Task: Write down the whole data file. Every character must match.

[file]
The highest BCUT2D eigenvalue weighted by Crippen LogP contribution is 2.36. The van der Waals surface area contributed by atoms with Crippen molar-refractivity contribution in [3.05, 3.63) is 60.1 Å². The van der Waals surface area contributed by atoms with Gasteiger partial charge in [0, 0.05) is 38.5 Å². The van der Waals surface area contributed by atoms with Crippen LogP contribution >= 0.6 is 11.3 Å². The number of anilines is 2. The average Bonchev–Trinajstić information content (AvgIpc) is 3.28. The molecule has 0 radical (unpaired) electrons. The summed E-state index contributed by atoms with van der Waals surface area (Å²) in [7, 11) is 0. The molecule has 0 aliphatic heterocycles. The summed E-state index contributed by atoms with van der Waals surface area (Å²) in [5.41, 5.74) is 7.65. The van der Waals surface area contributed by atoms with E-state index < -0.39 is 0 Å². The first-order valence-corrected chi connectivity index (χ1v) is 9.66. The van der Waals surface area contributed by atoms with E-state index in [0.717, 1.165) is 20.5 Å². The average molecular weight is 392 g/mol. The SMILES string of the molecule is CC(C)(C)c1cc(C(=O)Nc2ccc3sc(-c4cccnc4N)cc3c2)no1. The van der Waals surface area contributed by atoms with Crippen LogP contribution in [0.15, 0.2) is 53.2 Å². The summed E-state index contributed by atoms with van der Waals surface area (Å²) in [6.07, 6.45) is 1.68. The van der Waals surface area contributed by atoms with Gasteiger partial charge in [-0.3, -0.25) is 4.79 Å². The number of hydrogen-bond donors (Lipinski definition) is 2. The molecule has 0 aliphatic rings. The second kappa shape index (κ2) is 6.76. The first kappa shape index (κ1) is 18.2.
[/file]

The highest BCUT2D eigenvalue weighted by Crippen LogP contribution is 2.36. The van der Waals surface area contributed by atoms with Crippen molar-refractivity contribution in [3.05, 3.63) is 60.1 Å². The van der Waals surface area contributed by atoms with Gasteiger partial charge in [0, 0.05) is 38.5 Å². The van der Waals surface area contributed by atoms with Crippen LogP contribution >= 0.6 is 11.3 Å². The number of anilines is 2. The average Bonchev–Trinajstić information content (AvgIpc) is 3.28. The molecule has 0 radical (unpaired) electrons. The summed E-state index contributed by atoms with van der Waals surface area (Å²) in [7, 11) is 0. The molecule has 0 aliphatic heterocycles. The summed E-state index contributed by atoms with van der Waals surface area (Å²) in [5.41, 5.74) is 7.65. The van der Waals surface area contributed by atoms with E-state index < -0.39 is 0 Å². The first-order valence-corrected chi connectivity index (χ1v) is 9.66. The van der Waals surface area contributed by atoms with E-state index in [0.717, 1.165) is 20.5 Å². The average molecular weight is 392 g/mol. The SMILES string of the molecule is CC(C)(C)c1cc(C(=O)Nc2ccc3sc(-c4cccnc4N)cc3c2)no1. The van der Waals surface area contributed by atoms with Crippen LogP contribution in [0.15, 0.2) is 53.2 Å². The summed E-state index contributed by atoms with van der Waals surface area (Å²) in [6.07, 6.45) is 1.68. The van der Waals surface area contributed by atoms with Gasteiger partial charge in [-0.3, -0.25) is 4.79 Å². The number of hydrogen-bond donors (Lipinski definition) is 2. The molecule has 0 aliphatic rings. The second kappa shape index (κ2) is 6.76. The first kappa shape index (κ1) is 18.2.